And it was the first time I ever felt myself engrossed in work. It was the first time I ever lost track of time, because I was concentrating so hard on a task. It was the first time I was rewarded for being bossy. And it was where I learned I could sell things. When I worked at Brentano’s, my sister worked at Macy’s. And at Christmastime, we would work until midnight, closing down stores on opposite sides of the mall. After we were done, we’d take off our shoes, and light a cigarette, and walk triumphantly through the mall, claiming it all as our space with our trailing cigarrette smoke. The boys we’d picked up, at our respective jobs would hoot and holler around us as we decided what kinds of other debauchery to indulge in for the night.

Dance party with the baby!

Christina and Stephen didn’t take me to just any mall, they took me to THE MALL where all of these good feelings went down. It’s been rebuilt, since then. The Brentano’s I worked for has been gone for a few years now. The back hallways I used to hide in have been torn down. The food court is in a different place now, but I still remember that walk of triumph. I still remember all of those good feelings I had when I first walked into it. And being there with Kiddo, and his kiddo, and the gorgeous and sensible Christina, was kind of awesome. But, even better, Christina wanted to shop at Torrid, which is the sexy-clothes-for-big-girls store. So, I got to try on clothes, in my favorite store, with my favorite people. And when we got home, Christina and I had a margarita, and then we all had a dance party with the baby. It was magical. And fun. And sweet.

It’s hard for me to explain how awesome my niece is. I take it for granted that Stephen’s kid is going to be great. That was a gimme. But I think the things I am astounded by about Emi, are the part of her that are her mother, Christina. There are a lot of awesome things about my sister-in-law. She’s loyal. If you fuck with my brother, you fuck with her. And she likes to get even as well as mad. She likes to laugh. She is a girly-girl. She is hot as shit. You can depend on her to say the most reasonable thing in the room. And she’s kind. But she’s also guarded. She wants to know what kind of person you are before she lets you in. (This is something I really admire about her) So, it takes a while. But when Christina smiles, her whole face splits open with happy. And it’s child-like. I mean, if you had a good childhood. And it feels like a reward. My niece has that same beautiful giving-in-to-Joy smile. The first time I saw it, in the car, on the way to the mall, I started crying a little bit. It’s so big. And it’s so completely present. And Emilene’s smile makes me feel really, really grateful that Christina is in my life. So she can be part of my family. So I can be part of the family she’s making with Stephen. But most of all, I wanna figure out how to smile like these girls.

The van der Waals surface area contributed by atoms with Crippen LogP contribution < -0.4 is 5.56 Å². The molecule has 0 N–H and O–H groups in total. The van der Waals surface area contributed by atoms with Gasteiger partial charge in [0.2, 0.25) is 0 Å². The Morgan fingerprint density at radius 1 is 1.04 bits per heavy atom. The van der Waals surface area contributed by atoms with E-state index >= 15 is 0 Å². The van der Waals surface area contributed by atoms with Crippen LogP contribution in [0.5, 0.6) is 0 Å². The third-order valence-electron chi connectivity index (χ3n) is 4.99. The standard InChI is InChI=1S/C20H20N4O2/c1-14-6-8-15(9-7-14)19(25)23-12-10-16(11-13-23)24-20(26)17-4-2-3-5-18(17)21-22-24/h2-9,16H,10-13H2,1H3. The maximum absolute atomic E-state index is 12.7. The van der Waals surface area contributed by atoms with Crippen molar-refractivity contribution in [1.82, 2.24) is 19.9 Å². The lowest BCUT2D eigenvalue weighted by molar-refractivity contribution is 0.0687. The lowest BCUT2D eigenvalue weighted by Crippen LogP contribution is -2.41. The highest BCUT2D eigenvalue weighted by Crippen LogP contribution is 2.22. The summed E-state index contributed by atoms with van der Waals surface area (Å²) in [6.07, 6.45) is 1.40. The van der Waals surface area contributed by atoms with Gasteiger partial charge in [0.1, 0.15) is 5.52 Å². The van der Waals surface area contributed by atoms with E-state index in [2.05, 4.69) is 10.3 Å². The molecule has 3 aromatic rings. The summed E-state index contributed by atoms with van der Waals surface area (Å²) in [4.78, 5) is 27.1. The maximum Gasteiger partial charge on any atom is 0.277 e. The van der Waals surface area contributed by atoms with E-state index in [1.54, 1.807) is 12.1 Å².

So, we laughed. And we made jokes, and we talked about our problems. I was super excited, to show

Stephen and his baby. Well, our baby.

Emilene the books I”d bought her. But she did not give a shit. I mean, she’s, like, 6 months old. So, I get that she’s got other stuff going on. Walking is more important that reading, right now. But Stephen squealed with delight when I pulled out Danny The Dinosaur, Morris Goes to School and Little Bear. Apparently, he’s been reading them over and over to our little girl ever since.

Stephen woke me up early the next day, with coffee and a regretful smile. He knows I don’t do mornings. We got in his car, so he could take me to the train station. “Are those kids….in high school?” I gestured to some kids crossing in front of the car. He nodded. “Actually those kids are going to our high school.” He replied. “You wanna see it?” I was so surprised that I could identity teenagers at a distance, it took me a minute to hear what he said. “You live down the street from our high school? Um, sure, I’d like to see it. I guess.” I was weirded out. Why do people stay in the same place their whole lives? As we passed the teenagers, I rolled down my window. “LOSERS!!!” I screamed out, as we passed them getting into a car. (Which, by the way, they were going to drive 3 blocks to our high school. Hello? Pollution? Recession? Obesity?)

I settled back into my seat, grinning. I’m 32 years old. I had had 3 hours of sleep. I’m sure I looked like shit. In fact, I’m sure I looked like a crazy, fat, old woman, yelling from a car. But it still made me feel awesome. Stephen looked at me with a mixture of fear and disbelief. “That chick was wearing tight jeans. I hated girls like her in high school.” I said defensively. I was lying. I didn’t really hate anyone in high school. It just felt good to taunt children.

The memory of that night with my family has carried me through the last two weeks I’ve been back in Portland. And tomorrow night, I’m going to go to Seattle, to see my friends, and sell my wares, and try to believe that soon I’ll be able to call that new city home. So, if you’re on Capital Hill, and you want some sassy, sexy, boobilicious fun, go to a bar, and wait for me there. Or email me. And let me know where you’ll be. I can totally meet you up. And save you from life without my boobs.